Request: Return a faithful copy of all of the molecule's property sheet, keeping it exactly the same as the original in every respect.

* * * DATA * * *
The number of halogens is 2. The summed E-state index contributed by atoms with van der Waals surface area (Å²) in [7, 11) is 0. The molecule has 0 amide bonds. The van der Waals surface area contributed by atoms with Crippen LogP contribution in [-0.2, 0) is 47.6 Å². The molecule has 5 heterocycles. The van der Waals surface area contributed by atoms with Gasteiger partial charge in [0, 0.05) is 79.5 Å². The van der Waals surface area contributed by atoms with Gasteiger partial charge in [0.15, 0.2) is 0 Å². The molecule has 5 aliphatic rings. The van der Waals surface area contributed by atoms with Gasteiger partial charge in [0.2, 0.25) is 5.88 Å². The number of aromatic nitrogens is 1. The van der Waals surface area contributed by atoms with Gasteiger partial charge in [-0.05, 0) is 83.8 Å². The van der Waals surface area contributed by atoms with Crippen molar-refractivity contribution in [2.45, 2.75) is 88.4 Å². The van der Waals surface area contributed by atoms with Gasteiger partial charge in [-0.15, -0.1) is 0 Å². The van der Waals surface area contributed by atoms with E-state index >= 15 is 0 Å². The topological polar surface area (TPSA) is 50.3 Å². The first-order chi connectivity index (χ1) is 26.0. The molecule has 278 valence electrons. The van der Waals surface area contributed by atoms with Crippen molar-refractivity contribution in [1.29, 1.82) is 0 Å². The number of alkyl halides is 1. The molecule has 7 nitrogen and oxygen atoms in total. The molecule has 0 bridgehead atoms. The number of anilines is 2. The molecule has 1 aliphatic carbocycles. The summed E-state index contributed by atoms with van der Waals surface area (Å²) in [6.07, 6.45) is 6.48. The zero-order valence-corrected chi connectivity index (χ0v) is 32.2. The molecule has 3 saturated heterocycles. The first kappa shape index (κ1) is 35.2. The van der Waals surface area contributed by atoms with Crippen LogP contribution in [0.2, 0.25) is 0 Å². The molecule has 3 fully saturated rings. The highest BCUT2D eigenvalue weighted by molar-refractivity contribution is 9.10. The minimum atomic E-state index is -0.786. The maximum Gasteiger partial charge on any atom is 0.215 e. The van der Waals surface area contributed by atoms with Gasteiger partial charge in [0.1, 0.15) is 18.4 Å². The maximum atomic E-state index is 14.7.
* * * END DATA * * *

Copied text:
The number of halogens is 2. The summed E-state index contributed by atoms with van der Waals surface area (Å²) in [7, 11) is 0. The molecule has 0 amide bonds. The van der Waals surface area contributed by atoms with Crippen LogP contribution in [-0.2, 0) is 47.6 Å². The molecule has 5 heterocycles. The van der Waals surface area contributed by atoms with Gasteiger partial charge in [0, 0.05) is 79.5 Å². The van der Waals surface area contributed by atoms with Gasteiger partial charge in [0.15, 0.2) is 0 Å². The molecule has 5 aliphatic rings. The van der Waals surface area contributed by atoms with Gasteiger partial charge in [0.2, 0.25) is 5.88 Å². The number of aromatic nitrogens is 1. The van der Waals surface area contributed by atoms with Gasteiger partial charge in [-0.05, 0) is 83.8 Å². The van der Waals surface area contributed by atoms with Crippen molar-refractivity contribution in [2.45, 2.75) is 88.4 Å². The van der Waals surface area contributed by atoms with Gasteiger partial charge in [-0.15, -0.1) is 0 Å². The van der Waals surface area contributed by atoms with E-state index >= 15 is 0 Å². The topological polar surface area (TPSA) is 50.3 Å². The first-order chi connectivity index (χ1) is 26.0. The molecule has 278 valence electrons. The van der Waals surface area contributed by atoms with Crippen molar-refractivity contribution in [1.29, 1.82) is 0 Å². The number of alkyl halides is 1. The molecule has 7 nitrogen and oxygen atoms in total. The molecule has 0 bridgehead atoms. The number of anilines is 2. The molecule has 1 aliphatic carbocycles. The summed E-state index contributed by atoms with van der Waals surface area (Å²) in [6.07, 6.45) is 6.48. The zero-order valence-corrected chi connectivity index (χ0v) is 32.2. The molecule has 3 saturated heterocycles. The first kappa shape index (κ1) is 35.2. The van der Waals surface area contributed by atoms with Crippen LogP contribution in [0.2, 0.25) is 0 Å². The molecule has 3 fully saturated rings. The highest BCUT2D eigenvalue weighted by molar-refractivity contribution is 9.10. The minimum atomic E-state index is -0.786. The maximum Gasteiger partial charge on any atom is 0.215 e. The van der Waals surface area contributed by atoms with Gasteiger partial charge in [0.1, 0.15) is 18.4 Å². The maximum atomic E-state index is 14.7.